Orchestration: The Omnichannel design must let the organization use data to anticipate user needs and display relevant content on the right channel on-demand.

Collaboration and Channel-Neutrality: Irrespective of the purpose, your design should allow employees to switch between touchpoints and see the same data and options across all the channels. A business driver for one channel may create a bad experience in alternative channels. This can be avoided when diverse touchpoints work in tandem to enrich the all-around employee experience without delays or interruptions.

Implementing Omnichannel Enterprise Experiences

The first step in enterprise UX design implementation using the above principles includes learning more about the target users. A/B Testing helps understand your users' expectations, preferences, and context-specific behavior. Analyzing data from interviews and surveys (UX research) is also crucial in determining the best channel types to access content and functionalities in an enterprise system. After designing an omnichannel experience, you must measure the employee cross-channel interactions using KPIs and metrics. This helps improve the transitions between multiple channels.

Here's how omnichannel UX experts at Radiant Digital apply the above tenets to internal enterprise design.

Making channels consistent: We ensure that users don't have to reorient themselves when switching to a new channel. This is useful for tasks that employees don't use that often.

  • We provide consistent iconography and layout for different channels.
  • We use a design system or style guides based on the resources available across all channels in an organization.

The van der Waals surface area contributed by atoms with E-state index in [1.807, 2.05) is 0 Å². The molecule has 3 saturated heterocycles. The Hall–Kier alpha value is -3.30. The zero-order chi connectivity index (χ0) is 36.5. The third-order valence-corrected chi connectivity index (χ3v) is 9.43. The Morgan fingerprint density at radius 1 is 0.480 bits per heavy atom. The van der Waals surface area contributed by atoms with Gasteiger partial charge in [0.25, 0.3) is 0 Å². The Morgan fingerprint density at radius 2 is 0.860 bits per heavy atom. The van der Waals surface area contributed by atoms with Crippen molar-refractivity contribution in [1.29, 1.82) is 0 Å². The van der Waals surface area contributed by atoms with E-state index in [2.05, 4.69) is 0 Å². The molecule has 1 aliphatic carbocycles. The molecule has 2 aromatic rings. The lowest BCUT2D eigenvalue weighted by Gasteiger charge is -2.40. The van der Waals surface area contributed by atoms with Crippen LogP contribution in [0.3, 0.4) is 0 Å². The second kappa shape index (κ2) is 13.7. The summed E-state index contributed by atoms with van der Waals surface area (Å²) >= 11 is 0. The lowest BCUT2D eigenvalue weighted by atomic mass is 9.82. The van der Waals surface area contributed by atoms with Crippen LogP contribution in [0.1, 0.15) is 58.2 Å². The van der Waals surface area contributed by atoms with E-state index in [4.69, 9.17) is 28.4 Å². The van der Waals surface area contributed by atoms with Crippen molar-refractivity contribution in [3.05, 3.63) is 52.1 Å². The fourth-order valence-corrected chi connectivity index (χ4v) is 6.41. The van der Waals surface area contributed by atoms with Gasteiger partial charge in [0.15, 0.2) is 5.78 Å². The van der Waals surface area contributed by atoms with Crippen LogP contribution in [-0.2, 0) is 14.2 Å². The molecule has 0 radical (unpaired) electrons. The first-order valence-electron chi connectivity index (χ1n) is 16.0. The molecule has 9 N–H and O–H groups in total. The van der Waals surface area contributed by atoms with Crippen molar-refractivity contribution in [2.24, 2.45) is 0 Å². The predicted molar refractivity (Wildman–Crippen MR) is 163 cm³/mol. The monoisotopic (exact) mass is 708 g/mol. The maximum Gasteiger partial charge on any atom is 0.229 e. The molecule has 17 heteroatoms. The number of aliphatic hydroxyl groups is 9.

Making touchpoints Optimized: We ensure the core experience of any channel is the same while the content and features are specific to their context of use. If two employees with different roles and responsibilities use a shared channel, we ensure they see only the relevant touchpoint.

  • We set up user roles as per the employee's organizational position and authorized channel tasks.

Making Channels Seamless: If users have to complete a task, they may need to navigate different channels. We design the UX interface to meet each subtask and redirect the user to the location where they need to execute the next subtask. The user should not have to recall which step they were at and open and close applications.

  • We create guided flows that take users through the workflow without worrying about where they are or what they need to do.
  • We design the flow for requests and approvals within the application, along with status updates. This way, users don't need to contact their supervisors outside of their working application.

Enabling Orchestration in individual Channels: Orchestration primarily implements automation and data analytics to simplify an employee's workflow.

  • We implement the pre-population of information (auto-fill capabilities) required by a particular user on a specific channel.
  • We employ built-in automation for repetitive tasks by integrating the core system modules with RPA software.
  • We use data analytics and business intelligence to get visibility and direction on what work needs to be done next by the employee.

Collaborative Design: This includes determining whether the channels work together for a unified experience in a related group. We assess if the employees can share and collaborate easily with other users throughout their workflow.

  • We identify the workflow areas and optimize their handoff to the next person in the task flow.

Omnichannel Buy-in

  • Omnichannel design requires a multi-area understanding of the business and catering to multiple teams.
  • Designers need to map out and measure the ROI of an omnichannel UX design based on the current workflows.
  • Departmental silos primarily impact the seamlessness and consistency of an employee's workflow. It can be jarring to navigate applications when the style systems and context differ from another employee application.
  • Leadership buy-in is essential to cater to the above needs. It also ensures seamless team collaboration in omnichannel enterprise design.

Retrospective

Designing omnichannel experiences help provide 360-degree engagement between employees and organizations. A design team's victory lies in building accurate omnichannel designs around people and their needs using backend platforms and APIs. An omnichannel user experience positions your design to offer fluid and customized interactions. When you embrace omnichannel enterprise design as a UX designer, you must be in a position to transform employees into brand ambassadors. Connect with our omnichannel UX experts to learn more!